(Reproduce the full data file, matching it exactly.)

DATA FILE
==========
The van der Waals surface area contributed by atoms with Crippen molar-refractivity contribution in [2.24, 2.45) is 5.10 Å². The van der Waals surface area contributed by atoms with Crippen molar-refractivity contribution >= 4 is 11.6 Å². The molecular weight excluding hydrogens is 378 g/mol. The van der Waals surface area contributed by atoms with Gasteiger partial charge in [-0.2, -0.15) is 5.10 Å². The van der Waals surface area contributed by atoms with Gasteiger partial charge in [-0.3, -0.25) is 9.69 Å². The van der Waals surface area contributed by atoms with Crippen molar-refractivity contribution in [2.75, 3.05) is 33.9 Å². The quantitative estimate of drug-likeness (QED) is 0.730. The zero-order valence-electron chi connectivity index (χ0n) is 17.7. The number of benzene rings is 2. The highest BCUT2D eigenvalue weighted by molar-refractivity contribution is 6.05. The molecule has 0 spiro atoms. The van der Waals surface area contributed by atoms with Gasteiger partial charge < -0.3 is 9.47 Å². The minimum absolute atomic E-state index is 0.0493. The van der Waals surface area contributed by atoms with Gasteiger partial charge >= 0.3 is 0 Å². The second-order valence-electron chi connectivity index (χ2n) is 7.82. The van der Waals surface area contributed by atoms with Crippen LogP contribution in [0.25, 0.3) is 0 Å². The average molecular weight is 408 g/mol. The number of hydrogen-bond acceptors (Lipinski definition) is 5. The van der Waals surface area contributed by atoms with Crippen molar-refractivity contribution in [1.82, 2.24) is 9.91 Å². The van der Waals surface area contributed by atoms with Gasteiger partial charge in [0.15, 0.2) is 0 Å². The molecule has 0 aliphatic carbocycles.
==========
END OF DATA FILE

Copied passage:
The van der Waals surface area contributed by atoms with Crippen molar-refractivity contribution in [2.24, 2.45) is 5.10 Å². The van der Waals surface area contributed by atoms with Crippen molar-refractivity contribution >= 4 is 11.6 Å². The molecular weight excluding hydrogens is 378 g/mol. The van der Waals surface area contributed by atoms with Gasteiger partial charge in [-0.2, -0.15) is 5.10 Å². The van der Waals surface area contributed by atoms with Gasteiger partial charge in [-0.3, -0.25) is 9.69 Å². The van der Waals surface area contributed by atoms with Crippen molar-refractivity contribution in [2.75, 3.05) is 33.9 Å². The quantitative estimate of drug-likeness (QED) is 0.730. The zero-order valence-electron chi connectivity index (χ0n) is 17.7. The number of benzene rings is 2. The highest BCUT2D eigenvalue weighted by molar-refractivity contribution is 6.05. The molecule has 0 spiro atoms. The van der Waals surface area contributed by atoms with Gasteiger partial charge < -0.3 is 9.47 Å². The minimum absolute atomic E-state index is 0.0493. The van der Waals surface area contributed by atoms with Gasteiger partial charge >= 0.3 is 0 Å². The second-order valence-electron chi connectivity index (χ2n) is 7.82. The van der Waals surface area contributed by atoms with Crippen LogP contribution in [0.25, 0.3) is 0 Å². The average molecular weight is 408 g/mol. The number of hydrogen-bond acceptors (Lipinski definition) is 5. The van der Waals surface area contributed by atoms with Crippen molar-refractivity contribution in [1.82, 2.24) is 9.91 Å². The van der Waals surface area contributed by atoms with Gasteiger partial charge in [0.15, 0.2) is 0 Å². The molecule has 0 aliphatic carbocycles.